Religious Question

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The Religious Question (Portuguese: Questão Religiosa) was a crisis between the Catholic church and the state apparatus of the Brazilian Empire. It led to the imprisonment of two bishops and contributed to the downfall of the government of José Paranhos, Viscount of Rio Branco.

Cartoon alluding to the crisis


Although Catholicism was the state religion of Brazil, and Portugal before it, the Catholic clergy had for a time been perceived as understaffed, undisciplined and poorly educated, with a consequent loss of respect for the Church.[1]

The Imperial government wanted to reform the church and appointed a series of well educated, reforming bishops.[2] Although these bishops agreed with the government on the need to reform, they did not share Pedro II's views on the subservience of the Church to government and were influenced by Ultramontanism which emphasised loyalty to the Papacy over loyalty to the civil powers.[2]

The Lay Fraternities and Freemasonry[edit]

One of the new generation of bishops was the bishop of Olinda, Dom Vital, he was consecrated a bishop in 1872. He was keen to ensure that the Papal ban of Freemasonry was taken seriously. All forms of Freemasonry had long been forbidden to all Catholics under pain of excommunication,[3] although it was felt by some Brazilian Masons that they did not share the anti-clericalism of Latin Freemasonry.[4] There had been some tension earlier in Rio de Janeiro, where a priest had been suspended due to his Masonic membership,[5] although after pressure from the Prime Minister the priest was reinstated.[6]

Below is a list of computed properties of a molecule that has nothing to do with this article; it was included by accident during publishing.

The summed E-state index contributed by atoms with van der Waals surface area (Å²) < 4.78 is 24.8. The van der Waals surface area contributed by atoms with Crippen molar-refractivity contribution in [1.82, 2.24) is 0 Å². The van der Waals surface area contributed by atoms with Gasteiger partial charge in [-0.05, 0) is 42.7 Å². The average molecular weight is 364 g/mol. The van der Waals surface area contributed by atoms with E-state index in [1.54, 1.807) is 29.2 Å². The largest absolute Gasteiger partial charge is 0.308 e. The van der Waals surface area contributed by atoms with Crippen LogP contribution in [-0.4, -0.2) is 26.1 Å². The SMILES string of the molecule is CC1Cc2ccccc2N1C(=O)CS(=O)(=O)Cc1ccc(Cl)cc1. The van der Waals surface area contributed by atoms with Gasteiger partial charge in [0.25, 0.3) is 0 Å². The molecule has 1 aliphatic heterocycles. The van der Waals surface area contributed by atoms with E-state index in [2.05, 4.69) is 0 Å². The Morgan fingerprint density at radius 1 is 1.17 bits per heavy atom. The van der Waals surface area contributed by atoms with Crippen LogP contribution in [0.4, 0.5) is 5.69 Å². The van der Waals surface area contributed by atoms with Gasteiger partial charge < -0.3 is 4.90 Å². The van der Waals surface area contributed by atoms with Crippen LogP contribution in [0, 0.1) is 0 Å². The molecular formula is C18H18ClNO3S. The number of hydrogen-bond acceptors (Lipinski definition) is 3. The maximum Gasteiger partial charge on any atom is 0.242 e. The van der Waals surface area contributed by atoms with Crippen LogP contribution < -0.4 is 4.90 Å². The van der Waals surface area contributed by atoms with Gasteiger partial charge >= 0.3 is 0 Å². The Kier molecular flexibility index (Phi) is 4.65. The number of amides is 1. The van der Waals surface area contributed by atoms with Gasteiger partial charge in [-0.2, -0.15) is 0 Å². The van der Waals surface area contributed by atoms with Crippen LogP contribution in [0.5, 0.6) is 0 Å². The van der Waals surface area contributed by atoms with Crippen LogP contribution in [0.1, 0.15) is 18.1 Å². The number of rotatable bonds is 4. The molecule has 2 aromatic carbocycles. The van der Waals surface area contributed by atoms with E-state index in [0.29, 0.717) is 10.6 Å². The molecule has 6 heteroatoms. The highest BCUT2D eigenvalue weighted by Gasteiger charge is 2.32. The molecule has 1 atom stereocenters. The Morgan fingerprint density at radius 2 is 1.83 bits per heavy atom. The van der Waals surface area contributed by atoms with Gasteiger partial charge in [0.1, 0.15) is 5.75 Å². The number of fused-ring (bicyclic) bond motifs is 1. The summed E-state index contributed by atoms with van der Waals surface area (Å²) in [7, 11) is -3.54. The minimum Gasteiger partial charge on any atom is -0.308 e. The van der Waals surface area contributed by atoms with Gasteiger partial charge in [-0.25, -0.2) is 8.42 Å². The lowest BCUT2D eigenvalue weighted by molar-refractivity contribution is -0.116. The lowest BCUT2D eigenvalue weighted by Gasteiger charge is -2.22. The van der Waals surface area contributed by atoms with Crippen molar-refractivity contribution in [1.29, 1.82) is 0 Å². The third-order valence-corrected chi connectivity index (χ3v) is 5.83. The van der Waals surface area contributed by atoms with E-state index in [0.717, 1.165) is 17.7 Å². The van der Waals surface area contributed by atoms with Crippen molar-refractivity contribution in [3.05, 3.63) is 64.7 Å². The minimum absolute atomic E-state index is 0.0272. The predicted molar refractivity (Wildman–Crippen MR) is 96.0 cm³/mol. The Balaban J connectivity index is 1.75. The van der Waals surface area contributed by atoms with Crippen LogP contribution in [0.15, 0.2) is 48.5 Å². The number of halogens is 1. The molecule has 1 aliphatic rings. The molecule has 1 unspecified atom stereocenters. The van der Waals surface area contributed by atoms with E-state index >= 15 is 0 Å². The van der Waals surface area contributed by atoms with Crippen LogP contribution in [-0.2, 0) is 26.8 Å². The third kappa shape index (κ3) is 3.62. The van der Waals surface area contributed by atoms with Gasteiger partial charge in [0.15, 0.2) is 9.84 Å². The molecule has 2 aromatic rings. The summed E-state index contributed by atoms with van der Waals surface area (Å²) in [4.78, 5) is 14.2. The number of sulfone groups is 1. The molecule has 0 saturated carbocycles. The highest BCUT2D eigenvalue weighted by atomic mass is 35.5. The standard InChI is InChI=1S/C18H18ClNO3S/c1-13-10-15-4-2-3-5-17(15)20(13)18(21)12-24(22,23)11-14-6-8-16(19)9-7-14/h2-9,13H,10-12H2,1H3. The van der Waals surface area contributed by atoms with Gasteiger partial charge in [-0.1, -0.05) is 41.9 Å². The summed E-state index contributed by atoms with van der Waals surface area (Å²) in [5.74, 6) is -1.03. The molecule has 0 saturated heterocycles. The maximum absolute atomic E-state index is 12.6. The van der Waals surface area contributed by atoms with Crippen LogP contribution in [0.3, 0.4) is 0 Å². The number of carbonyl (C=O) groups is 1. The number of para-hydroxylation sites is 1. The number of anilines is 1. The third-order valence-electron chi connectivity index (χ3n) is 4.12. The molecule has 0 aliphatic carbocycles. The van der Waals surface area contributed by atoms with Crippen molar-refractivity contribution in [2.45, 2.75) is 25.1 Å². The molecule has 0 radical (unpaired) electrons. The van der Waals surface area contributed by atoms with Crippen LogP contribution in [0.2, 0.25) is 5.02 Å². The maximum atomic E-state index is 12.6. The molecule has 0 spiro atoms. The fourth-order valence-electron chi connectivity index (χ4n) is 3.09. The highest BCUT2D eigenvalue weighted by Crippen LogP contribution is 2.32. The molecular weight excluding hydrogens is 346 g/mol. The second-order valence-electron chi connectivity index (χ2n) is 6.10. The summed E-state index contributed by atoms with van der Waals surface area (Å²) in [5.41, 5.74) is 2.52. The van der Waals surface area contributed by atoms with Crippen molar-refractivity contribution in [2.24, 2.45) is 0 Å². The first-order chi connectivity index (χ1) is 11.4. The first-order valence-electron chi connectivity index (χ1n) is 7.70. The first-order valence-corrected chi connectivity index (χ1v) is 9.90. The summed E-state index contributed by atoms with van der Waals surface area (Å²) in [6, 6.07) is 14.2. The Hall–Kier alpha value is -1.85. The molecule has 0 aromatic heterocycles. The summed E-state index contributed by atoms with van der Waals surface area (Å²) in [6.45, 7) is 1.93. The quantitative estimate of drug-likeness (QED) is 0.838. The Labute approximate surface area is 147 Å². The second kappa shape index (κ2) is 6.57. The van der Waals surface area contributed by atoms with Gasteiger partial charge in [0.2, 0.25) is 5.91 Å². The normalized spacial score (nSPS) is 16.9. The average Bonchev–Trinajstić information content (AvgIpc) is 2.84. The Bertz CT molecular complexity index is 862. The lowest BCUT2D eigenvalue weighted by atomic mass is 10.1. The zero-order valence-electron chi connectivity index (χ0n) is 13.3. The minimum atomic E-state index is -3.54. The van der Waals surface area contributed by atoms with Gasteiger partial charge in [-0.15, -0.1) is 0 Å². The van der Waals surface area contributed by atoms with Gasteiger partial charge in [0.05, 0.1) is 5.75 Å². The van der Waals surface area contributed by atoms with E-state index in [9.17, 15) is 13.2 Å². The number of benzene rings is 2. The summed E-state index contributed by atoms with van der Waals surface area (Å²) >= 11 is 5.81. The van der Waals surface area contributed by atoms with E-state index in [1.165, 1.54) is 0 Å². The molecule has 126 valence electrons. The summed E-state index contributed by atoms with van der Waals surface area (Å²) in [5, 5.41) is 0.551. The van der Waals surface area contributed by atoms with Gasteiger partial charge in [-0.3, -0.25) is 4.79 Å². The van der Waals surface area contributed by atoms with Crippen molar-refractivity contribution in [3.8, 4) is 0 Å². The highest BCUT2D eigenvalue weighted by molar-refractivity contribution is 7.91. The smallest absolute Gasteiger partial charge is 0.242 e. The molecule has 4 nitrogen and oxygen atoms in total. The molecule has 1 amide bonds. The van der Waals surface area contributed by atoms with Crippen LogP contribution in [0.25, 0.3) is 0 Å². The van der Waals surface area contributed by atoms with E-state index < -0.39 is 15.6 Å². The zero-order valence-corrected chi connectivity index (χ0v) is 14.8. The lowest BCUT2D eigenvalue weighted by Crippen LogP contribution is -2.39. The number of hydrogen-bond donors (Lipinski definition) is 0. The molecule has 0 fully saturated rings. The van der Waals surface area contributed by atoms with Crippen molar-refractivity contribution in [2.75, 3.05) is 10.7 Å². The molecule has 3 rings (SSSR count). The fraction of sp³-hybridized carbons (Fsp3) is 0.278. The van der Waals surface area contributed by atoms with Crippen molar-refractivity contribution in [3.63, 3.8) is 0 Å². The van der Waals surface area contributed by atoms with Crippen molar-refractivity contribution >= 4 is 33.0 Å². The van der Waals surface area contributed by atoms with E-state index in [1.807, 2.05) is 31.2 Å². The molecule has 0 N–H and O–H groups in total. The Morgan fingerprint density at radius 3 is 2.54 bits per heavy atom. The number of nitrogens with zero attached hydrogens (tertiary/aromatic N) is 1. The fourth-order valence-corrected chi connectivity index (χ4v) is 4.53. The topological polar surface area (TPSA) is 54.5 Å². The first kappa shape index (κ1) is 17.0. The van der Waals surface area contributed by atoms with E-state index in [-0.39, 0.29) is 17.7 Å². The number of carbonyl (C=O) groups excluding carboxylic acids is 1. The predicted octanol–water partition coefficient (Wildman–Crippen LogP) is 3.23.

Lay Fraternities and Sodalities (‹See Tfd›(in Portuguese) irmandades) played an important part in Brazilian life fulfilling a charitable role and were also important in conferring social status.[7] They were attached to churches and would often have their own chapels, including some of the most important buildings in Olinda's diocesan seat of Recife. Freemasonry was relatively common among members of the Lay Fraternities.[8]


On December 28, 1872, Dom Vital asked Olinda's parish priests to notify Lay Fraternities that they had to expel Freemason who refused to resign. There followed three individual warnings to each fraternity. On January 19, 1873 Dom Vital then issued an interdict against those Lay Fraternities that refused his request to expel Freemasons;[9] this meant that no sacraments could be celebrated in their buildings.

This was a challenge to the government as the Prime Minister, Rio Branco, was grand master of the most eminent body in Brazilian Freemasonry,[7] and had been a member since at least 1840.[10]

Some of the fraternities appealed to the crown in 1873, claiming that this was not a solely spiritual matter and so (in the Government's view) was a matter for the state and not the church.

After the appeal was lodged the bishop of Pará, Antônio de Macedo Costa, also placed Lay Fraternities that refused to expel Freemasons under interdict. In May 1873 Pope Pius XI sent a supportive encyclical Quamquam Dolores to Dom Vital, and by extension to the other Brazilian bishops.[11]

The Council of State of the Empire of Brazil, presided over by Pedro II, came down on the side of the Freemasons and against the church. In June 1873 they ordered Dom Vital to rescind the interdict, which he refused.

Imprisoning the bishops[edit]

After Dom Vital's refusal the government brought charges to the Supreme Court of Justice, for the crime of attempting against the power of the State which was a criminal charge that carried a heavy sentence; the bishop made a public protest in his seat of Recife and was arrested on January 2, 1874.